Take this as an example, When I first bought a car, i was well prepared & cautious on maintaining it, washing & waxing it almost on a weekly basis, driving it carefully, parking it away from the main carpark section etc. Only to have mother nature punish me with a hail storm when my car was not under any covers.
    So I am a little wiser in my age to now say that I am somewhat more realistic in what happens on the road. No matter how much you try to be the better driver or rider. S**t happens!! I just can't have these little mishaps deter me from doing what I aim to do & that is to ride as much as I can.

    I have been told not to consider a bike is not a cheaper option of transport. and I have so far agreed with that bit of advice, as so far to date I have invested a lot of my initial "bike funds" towards a leather jacket, kevlars, helmet, gloves & spine protector.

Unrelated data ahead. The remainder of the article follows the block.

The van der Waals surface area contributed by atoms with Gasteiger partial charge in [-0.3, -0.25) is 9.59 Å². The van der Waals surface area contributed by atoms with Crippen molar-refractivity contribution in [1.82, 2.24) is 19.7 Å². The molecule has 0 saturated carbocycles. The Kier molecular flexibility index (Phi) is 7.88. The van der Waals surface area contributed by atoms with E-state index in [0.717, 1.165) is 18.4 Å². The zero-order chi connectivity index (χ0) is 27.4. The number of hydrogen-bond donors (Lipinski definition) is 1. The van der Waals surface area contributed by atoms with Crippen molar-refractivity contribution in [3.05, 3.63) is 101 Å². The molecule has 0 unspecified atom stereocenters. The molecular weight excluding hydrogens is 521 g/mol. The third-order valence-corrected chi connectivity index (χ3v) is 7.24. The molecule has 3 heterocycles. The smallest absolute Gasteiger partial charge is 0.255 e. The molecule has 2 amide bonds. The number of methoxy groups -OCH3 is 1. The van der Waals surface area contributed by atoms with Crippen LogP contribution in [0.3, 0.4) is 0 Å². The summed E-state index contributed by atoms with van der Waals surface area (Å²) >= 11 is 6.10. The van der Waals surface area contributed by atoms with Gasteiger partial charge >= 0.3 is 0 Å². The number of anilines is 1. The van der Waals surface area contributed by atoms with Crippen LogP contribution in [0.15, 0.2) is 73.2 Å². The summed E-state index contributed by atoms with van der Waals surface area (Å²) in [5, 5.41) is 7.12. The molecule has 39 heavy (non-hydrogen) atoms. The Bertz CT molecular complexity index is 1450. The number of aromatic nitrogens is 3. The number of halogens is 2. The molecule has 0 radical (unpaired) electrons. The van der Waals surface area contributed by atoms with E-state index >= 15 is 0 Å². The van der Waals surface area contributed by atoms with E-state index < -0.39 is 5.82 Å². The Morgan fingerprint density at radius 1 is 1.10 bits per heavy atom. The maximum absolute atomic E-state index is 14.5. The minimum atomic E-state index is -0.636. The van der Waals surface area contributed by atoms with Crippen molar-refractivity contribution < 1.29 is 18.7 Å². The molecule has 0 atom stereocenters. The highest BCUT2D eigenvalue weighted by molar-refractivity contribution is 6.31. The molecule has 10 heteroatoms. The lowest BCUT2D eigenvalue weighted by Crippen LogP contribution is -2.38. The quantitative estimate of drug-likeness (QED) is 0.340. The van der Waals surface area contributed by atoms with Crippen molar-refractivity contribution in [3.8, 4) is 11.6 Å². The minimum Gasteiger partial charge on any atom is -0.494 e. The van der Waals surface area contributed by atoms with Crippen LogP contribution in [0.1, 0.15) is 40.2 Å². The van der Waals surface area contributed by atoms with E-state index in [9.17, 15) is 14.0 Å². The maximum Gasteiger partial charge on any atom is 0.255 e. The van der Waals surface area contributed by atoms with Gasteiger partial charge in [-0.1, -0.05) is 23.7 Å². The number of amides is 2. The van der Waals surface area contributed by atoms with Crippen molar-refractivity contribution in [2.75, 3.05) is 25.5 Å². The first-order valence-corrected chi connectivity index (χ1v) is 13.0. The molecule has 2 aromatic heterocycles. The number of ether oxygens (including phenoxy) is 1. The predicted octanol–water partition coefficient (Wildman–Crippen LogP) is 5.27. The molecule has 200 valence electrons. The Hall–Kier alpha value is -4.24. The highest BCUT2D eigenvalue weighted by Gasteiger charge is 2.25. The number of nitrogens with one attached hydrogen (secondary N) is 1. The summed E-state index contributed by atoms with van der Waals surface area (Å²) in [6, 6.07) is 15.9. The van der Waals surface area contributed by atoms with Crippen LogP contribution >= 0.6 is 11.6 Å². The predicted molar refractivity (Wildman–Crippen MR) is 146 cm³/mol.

Not saying I have an endless source of funds to splash around, but I guess its the sacrifices you make to ride your initial dream.
  9. All good.
    As I say you could be a 16y/o and clueless.
    I wasn't bagging.... more so giving you the whole picture.
    At least you are aware. That helps lol.
    Best bet is to meet and greet them. Look and sit on them all and narrow it down a bit that way. When you have the two or three that really rock your boat. Ride them. Sales are not the best and dealers will do anything to make a customer.
    For mine I would stick to the name brands. Tis just me. But they are easier to sell. Hyo's might be a cheap buy in but parts are just ridiculous.
    You are a prize student buying good safety gear first. Top marks. One of the most sensible sentences I have read on this forum